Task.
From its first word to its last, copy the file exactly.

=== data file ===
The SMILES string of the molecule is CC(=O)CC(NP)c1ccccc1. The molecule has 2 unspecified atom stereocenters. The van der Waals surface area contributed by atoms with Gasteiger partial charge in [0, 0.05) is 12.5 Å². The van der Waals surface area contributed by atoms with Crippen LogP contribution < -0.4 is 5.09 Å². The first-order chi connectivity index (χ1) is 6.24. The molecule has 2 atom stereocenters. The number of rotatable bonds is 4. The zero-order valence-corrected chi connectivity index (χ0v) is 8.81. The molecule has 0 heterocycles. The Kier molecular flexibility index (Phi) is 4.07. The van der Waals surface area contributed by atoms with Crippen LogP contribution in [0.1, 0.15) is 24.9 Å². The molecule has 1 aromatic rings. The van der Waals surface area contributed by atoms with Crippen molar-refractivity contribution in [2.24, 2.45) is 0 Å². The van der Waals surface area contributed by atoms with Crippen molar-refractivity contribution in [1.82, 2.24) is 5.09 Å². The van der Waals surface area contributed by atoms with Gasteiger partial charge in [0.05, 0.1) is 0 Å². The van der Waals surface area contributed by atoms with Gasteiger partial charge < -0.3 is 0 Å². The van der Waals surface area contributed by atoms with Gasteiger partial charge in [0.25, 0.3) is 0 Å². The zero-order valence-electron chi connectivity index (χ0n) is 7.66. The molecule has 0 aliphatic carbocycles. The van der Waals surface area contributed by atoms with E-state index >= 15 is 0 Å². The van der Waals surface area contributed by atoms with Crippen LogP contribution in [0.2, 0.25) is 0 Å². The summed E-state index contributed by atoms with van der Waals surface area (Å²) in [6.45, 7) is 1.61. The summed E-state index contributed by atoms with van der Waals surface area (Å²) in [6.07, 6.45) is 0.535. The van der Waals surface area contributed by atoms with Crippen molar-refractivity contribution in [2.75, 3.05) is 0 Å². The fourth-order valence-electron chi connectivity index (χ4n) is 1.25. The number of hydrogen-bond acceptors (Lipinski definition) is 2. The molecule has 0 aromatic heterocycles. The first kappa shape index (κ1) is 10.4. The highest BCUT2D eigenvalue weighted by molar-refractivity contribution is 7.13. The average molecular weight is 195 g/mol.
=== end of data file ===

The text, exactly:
The SMILES string of the molecule is CC(=O)CC(NP)c1ccccc1. The molecule has 2 unspecified atom stereocenters. The van der Waals surface area contributed by atoms with Gasteiger partial charge in [0, 0.05) is 12.5 Å². The van der Waals surface area contributed by atoms with Crippen LogP contribution < -0.4 is 5.09 Å². The first-order chi connectivity index (χ1) is 6.24. The molecule has 2 atom stereocenters. The number of rotatable bonds is 4. The zero-order valence-corrected chi connectivity index (χ0v) is 8.81. The molecule has 0 heterocycles. The Kier molecular flexibility index (Phi) is 4.07. The van der Waals surface area contributed by atoms with Crippen LogP contribution in [0.1, 0.15) is 24.9 Å². The molecule has 1 aromatic rings. The van der Waals surface area contributed by atoms with Crippen molar-refractivity contribution in [2.24, 2.45) is 0 Å². The van der Waals surface area contributed by atoms with Crippen molar-refractivity contribution in [1.82, 2.24) is 5.09 Å². The van der Waals surface area contributed by atoms with Gasteiger partial charge in [0.05, 0.1) is 0 Å². The van der Waals surface area contributed by atoms with Gasteiger partial charge < -0.3 is 0 Å². The van der Waals surface area contributed by atoms with Gasteiger partial charge in [0.25, 0.3) is 0 Å². The zero-order valence-electron chi connectivity index (χ0n) is 7.66. The molecule has 0 aliphatic carbocycles. The van der Waals surface area contributed by atoms with E-state index >= 15 is 0 Å². The van der Waals surface area contributed by atoms with Crippen LogP contribution in [0.2, 0.25) is 0 Å². The summed E-state index contributed by atoms with van der Waals surface area (Å²) in [6.45, 7) is 1.61. The summed E-state index contributed by atoms with van der Waals surface area (Å²) in [6.07, 6.45) is 0.535. The van der Waals surface area contributed by atoms with Crippen molar-refractivity contribution in [2.75, 3.05) is 0 Å². The fourth-order valence-electron chi connectivity index (χ4n) is 1.25. The number of hydrogen-bond acceptors (Lipinski definition) is 2. The molecule has 0 aromatic heterocycles. The first kappa shape index (κ1) is 10.4. The highest BCUT2D eigenvalue weighted by molar-refractivity contribution is 7.13. The average molecular weight is 195 g/mol.